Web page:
Summer Eats Vs. Summer Heat
One of the most loved elements of summer is the food – the barbecues, the fresh fruit, the grilled local corn on the cob. Nothing tops these flavors and the memories of gathering with friends and family to enjoy them, but with outdoor eating comes some food safety issues. With the right moves though, the heat, sun, and pests don’t have to spoil your end-of-summer picnics and barbecues.
“The first thing to help avoid spoilage is to handle food safely before even packing it up,” says Virtua nutrition coordinator, Melissa Young, RD. “Always keep raw and cooked food separate.” This means using different plates and utensils for raw food and cooked food to avoid possible contamination.
Eating healthy comes so much easier in the summer months, thanks to all of the in-season fruits and veggies. That fresh produce may carry bacteria, though, so wash all fruits and vegetables before you cut them, as the knife cutting through the food can transfer bacteria if the skin isn’t washed. Fruits and veggies, along with other perishable foods, such as meats and dairy products, must be handled extra carefully in the heat. “Most perishable foods should not stay outside for more than two hours,” Young says. “Food should only stay out for one hour if the outdoor temperature is over 90 degrees.”
When it comes to keeping hot foods hot and cold foods cold, Young offers several helpful tips:
- Never partially cook food and then transport it, as this can allow bacteria to grow.
- To transport hot foods, wrap the container in a towel or newspaper and put in a sturdy box or heavy bag. You can use a heated grill to keep this food warm until serving or serve within one hour.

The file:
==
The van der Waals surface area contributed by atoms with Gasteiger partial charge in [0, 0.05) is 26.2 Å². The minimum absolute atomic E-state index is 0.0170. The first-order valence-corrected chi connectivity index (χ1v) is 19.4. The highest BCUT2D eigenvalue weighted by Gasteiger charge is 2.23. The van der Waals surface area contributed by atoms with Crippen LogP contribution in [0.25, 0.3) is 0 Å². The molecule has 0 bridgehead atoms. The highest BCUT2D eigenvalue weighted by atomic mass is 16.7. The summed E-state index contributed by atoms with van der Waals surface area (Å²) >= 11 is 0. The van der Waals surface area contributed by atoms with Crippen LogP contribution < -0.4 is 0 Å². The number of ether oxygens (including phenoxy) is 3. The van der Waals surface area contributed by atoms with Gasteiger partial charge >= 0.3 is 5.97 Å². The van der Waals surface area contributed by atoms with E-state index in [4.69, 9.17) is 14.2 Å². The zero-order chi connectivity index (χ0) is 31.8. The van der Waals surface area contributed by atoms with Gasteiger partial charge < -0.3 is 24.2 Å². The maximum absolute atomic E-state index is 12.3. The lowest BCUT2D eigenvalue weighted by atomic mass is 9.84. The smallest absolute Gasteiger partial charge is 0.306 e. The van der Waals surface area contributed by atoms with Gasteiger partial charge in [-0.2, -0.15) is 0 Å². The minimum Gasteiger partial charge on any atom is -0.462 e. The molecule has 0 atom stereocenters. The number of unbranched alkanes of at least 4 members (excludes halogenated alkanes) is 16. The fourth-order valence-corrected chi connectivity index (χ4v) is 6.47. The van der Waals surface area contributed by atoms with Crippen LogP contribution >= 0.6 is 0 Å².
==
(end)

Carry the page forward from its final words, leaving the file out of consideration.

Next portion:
- Keep cold foods cold by packing them into an insulated cooler with lots of ice or frozen gel packs, packing the ice or cold packs in and around the foods and using plastic wrap or aluminum foil to protect the food from water.
- Don’t take cold foods out of the cooler until you’re ready to serve or prepare them.
- Place your cooler in the shade rather than in a hot car to keep foods colder for longer.
- If you are planning to keep leftovers for later, put foods back into the refrigerator or cooler within one hour of serving. The more you take something in and out of the cold, the more opportunity there is for spoilage.
When you’re setting out those barbecue essentials, don’t worry about dry foods such as rolls, bread, crackers, cakes, and cookies, which can be kept outside without spoiling. Unpeeled fresh fruit, nuts, and dried fruits hold up well outdoors, as do condiments such as ketchup, mustard, and mayonnaise.
If industrious ants and other uninvited, multi-legged pests show up to your barbecue, make sure to throw away any foods they contact. Bugs pick up and carry germs, so keep your food in sealed containers or covered with napkins, paper towels, or cloths to deter hungry insects.